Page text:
Upon leaving Shanghai, Maria Elvira Pinto Exposto was approached by a stranger, who asked her to take a backpack back to Melbourne. She said yes. Then, while changing flights at Kuala Lumpur International Airport, she mistakenly went through immigration. She volunteered her bags for customs inspection, according to the Agence France-Presse news service.
That's when officers discovered a secret compartment stitched into the backpack that contained 1.1 kilograms of crystal meth. Exposto was arrested.
Last December, Exposto was cleared of the charges. It was a rare twist of fate in the Muslim-majority country, where hundreds of people have been sentenced to death in recent years for drug trafficking, officials told AFP.
A Malaysian High Court judge ruled at the time that Exposto wasn't aware she was transporting the drugs and had fallen victim to an online romance scam. She told the court that she had agreed to take the backpack from the stranger because she was told it carried her online boyfriend's clothes.
"He [Smith] made me feel loved, he made me feel wanted," she told the court, according to the Sydney Morning Herald, adding that the boyfriend often sang to her and sent her photos and poems.
Upon her acquittal, she wept and hugged her son.
"I'm happy now that I'm free," Exposto said at the time, according to AFP.
But prosecutors indicated they wanted to appeal the acquittal, meaning that Exposto couldn't return home to Sydney and to her three grandchildren, as there was a still a chance she could face the death sentence, AFP reported in December.
On Thursday, the acquittal was overturned and Exposto was sentenced to death, according to AFP.
Drug trafficking issues have long strained the relationship between Malaysia and Australia. In 1986, Australians Kevin Barlow and Brian Chambers became the first non-Asians to be executed in the country when they were hanged for heroin trafficking. The New York Times reported at the time:
The foreign reaction to the case of Mr. Barlow and Mr. Chambers has provoked widespread criticism in Malaysia and elsewhere in Southeast Asia, where Government officials said they would not be deflected from their ''war on dadah'' by Western or international protests when Western lives were involved. Dadah is the Malay word for any mind-altering drug.Countries in the region, particularly Thailand, Malaysia and Singapore, have introduced stringent narcotics legislation partly in response to growing addiction problems at home and partly as a result of pressure from the United States to curb the flow of heroin and opium from the Southeast Asian Golden Triangle area. When Westerners are caught by the laws, officials in the region say, they cannot expect a double standard to apply.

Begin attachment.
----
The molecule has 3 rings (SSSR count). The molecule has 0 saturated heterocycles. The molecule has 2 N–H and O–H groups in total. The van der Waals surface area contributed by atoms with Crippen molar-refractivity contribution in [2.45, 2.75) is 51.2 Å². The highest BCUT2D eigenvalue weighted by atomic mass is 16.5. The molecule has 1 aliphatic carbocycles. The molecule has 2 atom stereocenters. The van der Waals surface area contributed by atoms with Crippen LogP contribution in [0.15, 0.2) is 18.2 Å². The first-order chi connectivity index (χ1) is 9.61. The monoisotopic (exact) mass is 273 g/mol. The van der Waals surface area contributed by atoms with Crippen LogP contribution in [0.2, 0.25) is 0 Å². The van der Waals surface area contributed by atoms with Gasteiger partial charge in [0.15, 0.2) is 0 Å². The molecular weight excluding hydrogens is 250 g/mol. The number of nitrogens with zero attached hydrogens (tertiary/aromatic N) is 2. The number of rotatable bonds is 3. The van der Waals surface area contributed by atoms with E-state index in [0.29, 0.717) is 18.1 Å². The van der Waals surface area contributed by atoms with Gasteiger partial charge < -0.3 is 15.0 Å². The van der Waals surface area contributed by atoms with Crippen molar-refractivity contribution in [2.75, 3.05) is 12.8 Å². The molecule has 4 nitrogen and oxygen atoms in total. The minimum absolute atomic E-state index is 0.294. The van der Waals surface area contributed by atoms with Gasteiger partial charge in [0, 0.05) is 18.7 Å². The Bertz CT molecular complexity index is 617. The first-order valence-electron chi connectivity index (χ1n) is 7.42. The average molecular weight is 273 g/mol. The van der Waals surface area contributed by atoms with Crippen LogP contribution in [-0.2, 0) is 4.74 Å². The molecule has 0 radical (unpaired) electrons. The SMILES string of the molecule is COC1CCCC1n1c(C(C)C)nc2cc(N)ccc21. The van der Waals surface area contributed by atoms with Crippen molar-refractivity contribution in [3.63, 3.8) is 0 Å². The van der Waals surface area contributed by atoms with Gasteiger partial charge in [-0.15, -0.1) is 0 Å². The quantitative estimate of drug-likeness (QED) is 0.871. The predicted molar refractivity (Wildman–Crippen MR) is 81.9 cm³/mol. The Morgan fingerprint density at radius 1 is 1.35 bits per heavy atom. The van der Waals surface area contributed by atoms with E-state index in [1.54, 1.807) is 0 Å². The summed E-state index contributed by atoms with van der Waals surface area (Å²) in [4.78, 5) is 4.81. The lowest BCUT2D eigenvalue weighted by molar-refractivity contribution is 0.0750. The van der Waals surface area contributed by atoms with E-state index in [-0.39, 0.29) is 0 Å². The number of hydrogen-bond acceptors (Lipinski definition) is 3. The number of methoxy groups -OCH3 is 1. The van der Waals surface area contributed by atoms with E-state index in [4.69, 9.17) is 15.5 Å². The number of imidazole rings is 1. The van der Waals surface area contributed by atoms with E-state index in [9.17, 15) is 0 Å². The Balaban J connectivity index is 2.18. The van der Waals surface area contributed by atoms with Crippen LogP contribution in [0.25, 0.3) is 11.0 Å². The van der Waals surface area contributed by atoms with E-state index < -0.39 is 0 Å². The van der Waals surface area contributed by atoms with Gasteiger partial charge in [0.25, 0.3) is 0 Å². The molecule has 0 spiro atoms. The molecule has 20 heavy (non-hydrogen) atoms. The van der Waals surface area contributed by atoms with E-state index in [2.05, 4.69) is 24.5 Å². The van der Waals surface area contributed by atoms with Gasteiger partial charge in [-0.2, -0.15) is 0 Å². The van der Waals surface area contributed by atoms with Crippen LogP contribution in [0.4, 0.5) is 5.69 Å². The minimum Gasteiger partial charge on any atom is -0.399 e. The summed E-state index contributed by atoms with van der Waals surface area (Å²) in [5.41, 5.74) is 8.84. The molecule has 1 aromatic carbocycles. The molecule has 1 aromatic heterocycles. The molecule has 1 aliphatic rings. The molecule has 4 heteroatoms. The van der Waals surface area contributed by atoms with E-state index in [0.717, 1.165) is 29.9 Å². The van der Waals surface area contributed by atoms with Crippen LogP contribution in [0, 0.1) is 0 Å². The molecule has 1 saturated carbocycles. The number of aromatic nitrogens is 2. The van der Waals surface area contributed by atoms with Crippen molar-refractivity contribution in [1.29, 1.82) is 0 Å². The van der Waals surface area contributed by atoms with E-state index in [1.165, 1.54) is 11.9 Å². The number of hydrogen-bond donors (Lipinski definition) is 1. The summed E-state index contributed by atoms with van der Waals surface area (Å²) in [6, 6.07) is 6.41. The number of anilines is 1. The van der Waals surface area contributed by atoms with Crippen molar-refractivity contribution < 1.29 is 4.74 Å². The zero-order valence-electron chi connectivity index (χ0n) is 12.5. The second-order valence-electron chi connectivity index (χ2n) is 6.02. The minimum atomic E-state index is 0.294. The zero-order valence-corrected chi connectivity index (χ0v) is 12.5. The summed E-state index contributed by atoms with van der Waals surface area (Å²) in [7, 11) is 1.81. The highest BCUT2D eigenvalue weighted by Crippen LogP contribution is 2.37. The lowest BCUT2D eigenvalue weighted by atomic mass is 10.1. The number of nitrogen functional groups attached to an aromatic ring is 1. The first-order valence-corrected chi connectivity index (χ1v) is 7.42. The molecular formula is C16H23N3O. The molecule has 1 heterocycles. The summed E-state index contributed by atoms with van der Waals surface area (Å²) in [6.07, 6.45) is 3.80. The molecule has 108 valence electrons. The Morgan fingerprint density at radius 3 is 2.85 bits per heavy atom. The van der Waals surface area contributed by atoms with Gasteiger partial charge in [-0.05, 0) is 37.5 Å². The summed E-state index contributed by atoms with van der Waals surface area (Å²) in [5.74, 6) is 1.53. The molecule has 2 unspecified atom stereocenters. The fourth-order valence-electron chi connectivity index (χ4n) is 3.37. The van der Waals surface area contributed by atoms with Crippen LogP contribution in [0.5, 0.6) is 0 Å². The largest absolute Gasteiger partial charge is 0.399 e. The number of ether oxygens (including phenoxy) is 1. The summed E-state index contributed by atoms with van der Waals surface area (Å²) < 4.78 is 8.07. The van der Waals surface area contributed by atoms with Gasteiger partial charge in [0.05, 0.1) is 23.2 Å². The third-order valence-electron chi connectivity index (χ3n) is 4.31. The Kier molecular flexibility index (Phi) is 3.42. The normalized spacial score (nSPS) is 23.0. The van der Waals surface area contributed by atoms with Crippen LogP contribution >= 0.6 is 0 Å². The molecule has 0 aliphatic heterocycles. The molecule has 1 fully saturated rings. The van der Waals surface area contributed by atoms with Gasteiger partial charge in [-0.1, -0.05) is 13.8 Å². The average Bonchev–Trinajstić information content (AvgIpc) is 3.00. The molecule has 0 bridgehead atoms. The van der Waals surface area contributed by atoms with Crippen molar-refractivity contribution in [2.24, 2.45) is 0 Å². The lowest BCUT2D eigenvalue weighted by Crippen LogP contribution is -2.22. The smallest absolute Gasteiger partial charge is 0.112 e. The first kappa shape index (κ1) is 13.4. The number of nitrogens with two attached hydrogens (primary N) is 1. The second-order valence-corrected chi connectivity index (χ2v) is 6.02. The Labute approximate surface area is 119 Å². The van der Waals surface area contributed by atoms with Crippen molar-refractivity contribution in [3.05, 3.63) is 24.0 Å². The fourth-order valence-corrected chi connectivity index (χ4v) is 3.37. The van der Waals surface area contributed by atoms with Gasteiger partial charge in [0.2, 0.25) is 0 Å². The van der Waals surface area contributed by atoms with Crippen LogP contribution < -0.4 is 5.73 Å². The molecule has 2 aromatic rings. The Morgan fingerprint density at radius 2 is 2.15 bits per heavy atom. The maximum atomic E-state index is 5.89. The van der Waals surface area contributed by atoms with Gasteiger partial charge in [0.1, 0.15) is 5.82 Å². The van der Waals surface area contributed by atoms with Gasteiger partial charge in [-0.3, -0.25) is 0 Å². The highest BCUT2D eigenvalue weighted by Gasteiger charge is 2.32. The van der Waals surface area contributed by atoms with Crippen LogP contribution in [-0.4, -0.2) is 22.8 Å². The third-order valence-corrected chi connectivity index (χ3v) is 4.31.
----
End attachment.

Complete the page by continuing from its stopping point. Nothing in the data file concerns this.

Last year, Malaysian lawmakers voted to abolish mandatory death sentences for drug offenses and did not execute anyone for drug-related offenses that year, according to Harm Reduction International, a nongovernmental organization partly funded by the European Union that tracks death-penalty laws for drug offenses globally. According to the Cornell Center on the Death Penalty Worldwide, however, Malaysia carried out four executions.
AFP reported that changes to the death penalty have not yet taken effect, as they must be approved by the upper house of Malaysia's parliament.
An appeals court Thursday overturned Exposto's acquittal and found her guilty of drug trafficking, according to Exposto's lawyer, Muhammad Shafee Abdullah, AFP reported.
He called the ruling "perverse" and told AFP that he believed there was "an overwhelming case for the defense." Shafee Abdullah now plans to make a final appeal to Malaysia's top court.
There have been previous acquittals, too: In 2013, Australian Dominic Bird escaped the death penalty after he was accused of possessing 167 grams of crystal meth.
In a statement Thursday to News Corp Australia, Foreign Minister Julie Bishop said, "Australia opposes the death penalty in all circumstances for all people." She said the Department of Foreign Affairs and Trade would work to help Exposto avoid the death penalty.